MANILA, Philippines (UPDATE) - President Aquino on Thursday signed the sin tax reform measure into law with legislators including Senate President Enrile looking on
Aquino signed into law the sin tax reform measure, describing it as an early Christmas gift from legislators.
The measure, expected to take effect on New Year's Day, is expected to generate P33.96 billion in additional revenue on the first year of its implementation.
Aquino thanked lawmakers for not giving in to opponents of the measure, including the tobacco lobby.
"Batid po natin ang matagal na pakikipagsapalaran ng maraming sektor para sa Sin Tax Reform; 1997 pa po nang unang ihain ang ganitong klaseng panukala sa Kongreso. Halos labing-anim na mahabang taon kung kailan pinagdebatehan, binusisi, at kung minsan, halos isinantabi ang isang panukalang batas na magliligtas sa buhay ng mga Pilipino," he said.
"Maraming nag-isip na imposibleng maipasa ang Sin Tax Reform Bill: malakas ang kalaban; maingay, organisado, at malalim ang bulsa ng mga kumukontra."
"Pero gaya po ng paulit-ulit nating napatunayan: Walang imposible sa Pilipinong sumasagwan sa iisang direksyon, nasa tamang lugar ang puso, at handang manindigan para sa kanyang mga prinsipyo. Hangga't nasa likod po natin ang ating mga boss, walang balakid na hindi natin madadaig."
Aquino told tobacco farmers not to worry, saying that they will be given bigger livelihood support with the passage of the measure.
"Lilinawin ko rin lang po sa mga magsasakang nabulungan ng agam-agam ng ilang sektor na kontra sa batas na ito: Wala po kayong dapat ikabahala. Ang benepisyong natatanggap ninyo dati ay hindi maglalaho; ang totoo nga po-sa amin pong pakiwari-lalaki pa iyan, habang tumitibay naman ang suporta sa inyo ng pamahalaan sa pamamagitan ng iba pang ayuda," he said.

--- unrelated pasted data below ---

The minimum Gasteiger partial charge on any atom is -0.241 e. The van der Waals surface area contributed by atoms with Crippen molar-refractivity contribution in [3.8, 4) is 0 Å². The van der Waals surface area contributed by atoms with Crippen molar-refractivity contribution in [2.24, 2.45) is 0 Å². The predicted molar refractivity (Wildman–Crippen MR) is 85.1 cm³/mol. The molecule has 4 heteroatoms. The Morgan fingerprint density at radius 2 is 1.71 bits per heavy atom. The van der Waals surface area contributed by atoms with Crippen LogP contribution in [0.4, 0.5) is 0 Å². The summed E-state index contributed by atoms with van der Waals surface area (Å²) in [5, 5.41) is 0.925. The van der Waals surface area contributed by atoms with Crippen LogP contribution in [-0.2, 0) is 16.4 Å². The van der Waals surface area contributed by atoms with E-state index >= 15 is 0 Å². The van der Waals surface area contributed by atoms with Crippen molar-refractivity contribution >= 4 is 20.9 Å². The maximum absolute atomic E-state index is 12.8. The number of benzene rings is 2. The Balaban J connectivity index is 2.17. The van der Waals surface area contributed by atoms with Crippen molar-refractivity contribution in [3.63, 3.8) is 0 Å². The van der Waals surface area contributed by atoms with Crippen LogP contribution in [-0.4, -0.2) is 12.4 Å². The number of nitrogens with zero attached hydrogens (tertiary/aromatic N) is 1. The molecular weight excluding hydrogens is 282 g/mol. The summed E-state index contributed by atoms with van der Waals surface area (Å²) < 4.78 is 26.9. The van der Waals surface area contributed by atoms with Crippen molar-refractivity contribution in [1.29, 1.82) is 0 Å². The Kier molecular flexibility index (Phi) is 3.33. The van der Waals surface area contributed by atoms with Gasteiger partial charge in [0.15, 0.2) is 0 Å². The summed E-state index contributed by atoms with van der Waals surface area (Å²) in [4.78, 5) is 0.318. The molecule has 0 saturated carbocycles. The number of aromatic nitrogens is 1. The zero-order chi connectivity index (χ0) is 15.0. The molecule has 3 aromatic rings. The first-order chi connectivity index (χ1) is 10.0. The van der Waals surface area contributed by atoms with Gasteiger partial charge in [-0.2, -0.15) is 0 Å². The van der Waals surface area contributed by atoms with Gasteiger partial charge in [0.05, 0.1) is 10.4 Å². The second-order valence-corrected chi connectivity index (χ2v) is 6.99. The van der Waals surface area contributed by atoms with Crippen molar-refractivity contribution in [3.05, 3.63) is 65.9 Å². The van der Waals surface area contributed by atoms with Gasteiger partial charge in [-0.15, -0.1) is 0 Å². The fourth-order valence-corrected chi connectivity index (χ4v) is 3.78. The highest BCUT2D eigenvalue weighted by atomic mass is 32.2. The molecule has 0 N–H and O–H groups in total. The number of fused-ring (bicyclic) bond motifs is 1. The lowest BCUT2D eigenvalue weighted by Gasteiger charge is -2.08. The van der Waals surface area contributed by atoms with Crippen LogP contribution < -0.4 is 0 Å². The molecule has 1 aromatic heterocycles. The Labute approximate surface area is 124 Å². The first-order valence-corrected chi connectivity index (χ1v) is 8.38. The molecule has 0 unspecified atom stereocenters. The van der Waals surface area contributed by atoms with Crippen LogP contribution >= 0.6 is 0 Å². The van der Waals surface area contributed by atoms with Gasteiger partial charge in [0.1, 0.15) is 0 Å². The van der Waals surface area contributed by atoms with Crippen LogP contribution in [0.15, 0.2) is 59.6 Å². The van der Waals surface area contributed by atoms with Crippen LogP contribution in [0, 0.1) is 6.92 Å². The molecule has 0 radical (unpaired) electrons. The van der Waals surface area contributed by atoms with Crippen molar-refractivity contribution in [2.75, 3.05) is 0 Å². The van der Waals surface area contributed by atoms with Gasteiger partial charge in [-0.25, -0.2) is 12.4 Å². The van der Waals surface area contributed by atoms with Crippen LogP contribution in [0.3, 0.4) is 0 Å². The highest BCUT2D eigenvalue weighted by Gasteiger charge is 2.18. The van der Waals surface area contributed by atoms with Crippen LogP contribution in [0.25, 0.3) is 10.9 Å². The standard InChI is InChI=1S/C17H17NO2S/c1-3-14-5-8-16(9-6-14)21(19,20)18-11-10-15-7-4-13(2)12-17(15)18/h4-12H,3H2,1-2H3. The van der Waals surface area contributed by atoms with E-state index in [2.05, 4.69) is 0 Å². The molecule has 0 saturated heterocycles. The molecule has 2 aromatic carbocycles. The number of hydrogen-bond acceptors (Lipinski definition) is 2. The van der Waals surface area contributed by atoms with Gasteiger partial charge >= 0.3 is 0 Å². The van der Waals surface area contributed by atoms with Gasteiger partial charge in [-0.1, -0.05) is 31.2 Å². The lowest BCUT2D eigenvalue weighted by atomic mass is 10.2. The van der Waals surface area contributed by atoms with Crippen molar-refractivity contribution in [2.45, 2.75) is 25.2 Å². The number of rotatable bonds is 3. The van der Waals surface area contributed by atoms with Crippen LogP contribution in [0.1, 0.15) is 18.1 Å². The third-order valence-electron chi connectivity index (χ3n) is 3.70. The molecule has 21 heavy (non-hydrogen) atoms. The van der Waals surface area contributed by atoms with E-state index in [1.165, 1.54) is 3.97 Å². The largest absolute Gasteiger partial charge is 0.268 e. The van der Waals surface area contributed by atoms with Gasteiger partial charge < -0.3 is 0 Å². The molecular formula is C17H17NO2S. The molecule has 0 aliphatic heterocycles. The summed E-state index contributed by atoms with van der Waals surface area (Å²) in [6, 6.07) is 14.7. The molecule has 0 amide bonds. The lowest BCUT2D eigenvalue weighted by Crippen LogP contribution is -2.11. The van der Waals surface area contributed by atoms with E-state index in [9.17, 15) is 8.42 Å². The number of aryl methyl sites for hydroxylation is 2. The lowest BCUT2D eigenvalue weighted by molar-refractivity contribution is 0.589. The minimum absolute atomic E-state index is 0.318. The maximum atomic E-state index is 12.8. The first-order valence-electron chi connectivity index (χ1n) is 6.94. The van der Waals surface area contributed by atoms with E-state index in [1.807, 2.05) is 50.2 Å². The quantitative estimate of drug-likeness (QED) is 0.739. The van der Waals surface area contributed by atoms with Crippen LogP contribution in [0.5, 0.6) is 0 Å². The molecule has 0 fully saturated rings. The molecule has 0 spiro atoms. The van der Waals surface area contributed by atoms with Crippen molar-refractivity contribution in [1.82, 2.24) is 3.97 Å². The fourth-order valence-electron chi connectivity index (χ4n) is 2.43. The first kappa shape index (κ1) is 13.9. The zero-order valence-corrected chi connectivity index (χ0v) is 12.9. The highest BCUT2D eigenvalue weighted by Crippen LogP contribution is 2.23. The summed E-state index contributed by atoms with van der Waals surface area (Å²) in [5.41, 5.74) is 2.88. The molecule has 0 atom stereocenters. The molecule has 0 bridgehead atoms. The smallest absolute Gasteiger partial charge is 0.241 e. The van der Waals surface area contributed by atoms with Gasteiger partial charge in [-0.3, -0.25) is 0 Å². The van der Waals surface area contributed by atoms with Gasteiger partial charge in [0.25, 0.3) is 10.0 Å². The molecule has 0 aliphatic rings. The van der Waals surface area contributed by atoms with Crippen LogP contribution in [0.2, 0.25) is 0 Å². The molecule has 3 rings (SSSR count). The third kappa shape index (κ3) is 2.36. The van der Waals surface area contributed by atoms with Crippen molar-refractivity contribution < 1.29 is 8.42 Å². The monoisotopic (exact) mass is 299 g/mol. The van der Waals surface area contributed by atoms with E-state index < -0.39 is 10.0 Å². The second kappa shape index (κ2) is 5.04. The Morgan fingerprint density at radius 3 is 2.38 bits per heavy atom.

The President noted the measure is intended to promote fair competition in the tobacco industry by rationalizing excise tax rates.
Most of the revenues will go to the government's health care programs.
According to a briefer on the new sin tax law, "80% of the incremental revenues after deducting the support for farmers… will be allocated for the universal health care… and 20 percent will be allocated nationwide for medical assistance and health enchancement facilities."
BIR Commissioner Kim Henares said the law is expected to be effective on January 1, 2013. The law and the revenue regulation will be published within December.
Prices of cigarette and alcohol are expected to increase following the enactment of the measure. Government hopes that this will encourage smokers and drinkers to drop the habit.
"This is a health measure. If you look at it, we really want the price to go up so that people will minimize their smoking or they will not start smoking if they haven't started especially the poor and the young. As far as the government is concerned, if they increase the price, then it achieves one of the objectives of the law, which is to make tobacco product more expensive than it is now so that people will think twice about starting to smoke or think about stopping altogether," Henares told reporters.
Aside from the fiscal incentive rationalization bill, there is no other revenue generating measure that the Aquino administration is eyeing for now.
"Pending is the fiscal incentive rationalization bill. Aside from that, there's nothing yet on the table. I think it would have to wait until the new Congress comes in July 1," Henares said.